The Attorney of the Day (AOD) program organizes SFILDC, nonprofit, and private attorneys who volunteer at the San Francisco Immigration Court. These attorneys conduct individual consultations, provide legal advice and referrals, help respondents navigate courtroom procedures, and advocate for them before the Immigration Judge. The AOD program began nearly 30 years ago and was coordinated by The Bar Association of San Francisco until 2017 when the Justice & Diversity Center, one of the SFILDC partners, assumed management of the program.  The Justice & Diversity Center as part of the services offered through the AOD program provides unrepresented respondents with information or advise about how to access social services and refers them to local nonprofits for full-scope removal defense representation whenever is possible.

Since July 2014, the AOD program at the San Francisco Immigration Court has been the only program in the United States providing legal assistance to unrepresented immigrants in removal proceedings at the Immigration Court. The administration for the AOD program is largely financed by the SFILDC, with some funding provided by Santa Clara County.  From July 2014 through August 2018, the AOD program provided assistance to over 8,800 individuals at the Immigration Court.  The total number of individuals assisted is determined by the number of intake forms completed at court by attorneys of the AOD program.  The total number of individuals who have been assisted at court may be higher because often AOD attorneys assist additional respondents or provide assistance to absent respondents without completing an intake form.

In 2017, the AOD program provided an attorney to assist respondents at every juvenile docket scheduled by the Immigration Court during that year.  The juvenile dockets are specialized dockets for minors who are deemed “unaccompanied” by a parent or guardian at the border. The SFILDC focused the participation of its AOD attorneys on the juvenile dockets to promote the due process rights of one of the most vulnerable populations in removal proceedings. Between February 2017 and February 2018, SFILDC attorneys comprised 45% percent of attorneys volunteering at the juvenile docket.  In particular, the Immigration Center for Women and Children, Kids in Need of Defense, the Central America Resource Center, and Dolores Street Community Services provided AOD services for juveniles in 2017.  SFILDC attorneys from the University of San Francisco’s Immigration and Deportation Defense Clinic and the Justice & Diversity Center, have also participated at the juvenile docket and non-detained adult dockets.

The expanded SFILDC funding in 2017 allowed the collaborative to support AOD services on the detained juvenile docket by Legal Services for Children.  Between January 2017 and April 2018, Legal Services for Children provided 100% of the AOD coverage of the detained juvenile dockets and provided referral information or full-scope representation for 93 individuals.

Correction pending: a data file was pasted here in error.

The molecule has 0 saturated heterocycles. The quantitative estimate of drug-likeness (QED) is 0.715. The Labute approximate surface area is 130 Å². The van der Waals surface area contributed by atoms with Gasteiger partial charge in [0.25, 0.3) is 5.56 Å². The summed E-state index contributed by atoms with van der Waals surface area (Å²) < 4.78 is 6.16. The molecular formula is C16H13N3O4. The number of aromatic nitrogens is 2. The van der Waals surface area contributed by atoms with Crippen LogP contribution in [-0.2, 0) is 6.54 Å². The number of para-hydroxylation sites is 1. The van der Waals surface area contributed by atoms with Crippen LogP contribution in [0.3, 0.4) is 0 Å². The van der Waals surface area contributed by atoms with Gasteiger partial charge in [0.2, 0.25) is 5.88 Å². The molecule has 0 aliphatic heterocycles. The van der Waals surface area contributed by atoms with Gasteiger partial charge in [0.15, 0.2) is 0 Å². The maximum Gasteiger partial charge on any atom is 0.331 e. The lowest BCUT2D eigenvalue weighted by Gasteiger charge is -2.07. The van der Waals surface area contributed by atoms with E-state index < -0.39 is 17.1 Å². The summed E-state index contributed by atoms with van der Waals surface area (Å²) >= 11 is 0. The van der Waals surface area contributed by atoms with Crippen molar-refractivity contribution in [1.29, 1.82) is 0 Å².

SFILDC funding has also supported the creation of valuable new materials for pro se respondents and volunteer attorneys at the Court.  These pro se materials have been shared for wider distribution with SFILDC’s community partners, such as Mission Neighborhood Health Center’s Behavioral Health Department, the San Francisco District Attorney’s Victim Services Unit, and the San Francisco Unified School District’s RISE Refugee and Asylee program. The SFILDC, through the AOD program, has also partnered with the Stanford Law School’s Immigrant Rights Clinic to create a pro se guide about how unrepresented respondents can advocate for the removal of their ankle shackles (ISAP program). These guides are available for all immigrants at the Immigration Court and for the public in general at the AOD program website.


The Legal Orientation Program for Custodians (LOPC) is funded by the Executive Office of Immigration Review. The Immigration Center for Women and Children (ICWC) provides orientations to minors in removal proceedings and their custodians at ICWC’s offices and at the Immigration Court. The orientations are intended to inform custodians of unaccompanied minors, recently released from detention and placed in removal proceedings, about their responsibility to ensure the minor’s appearance at all immigration proceedings and protect the minor from mistreatment, exploitation, and trafficking,

The Immigration Center for Women and Children and the Justice & Diversity Center have collaborated to create a “Informational Packet for Families” in Spanish, which is provided at the Court. The packet contains referral information for agencies throughout Northern California andinformation about respondents’ rights and eligibility for relief. The Justice & Diversity Center and the Immigration Center for Women and Children also communicate regularly regarding the scheduling of children’s dockets and issues relating to unrepresented respondents on the dockets. The Immigration Center for Women and Children communicates with unaccompanied minors and their guardians who are San Francisco residents in order to flag potential clients with urgent or emergency issues and refers them to the SFILDC for placement.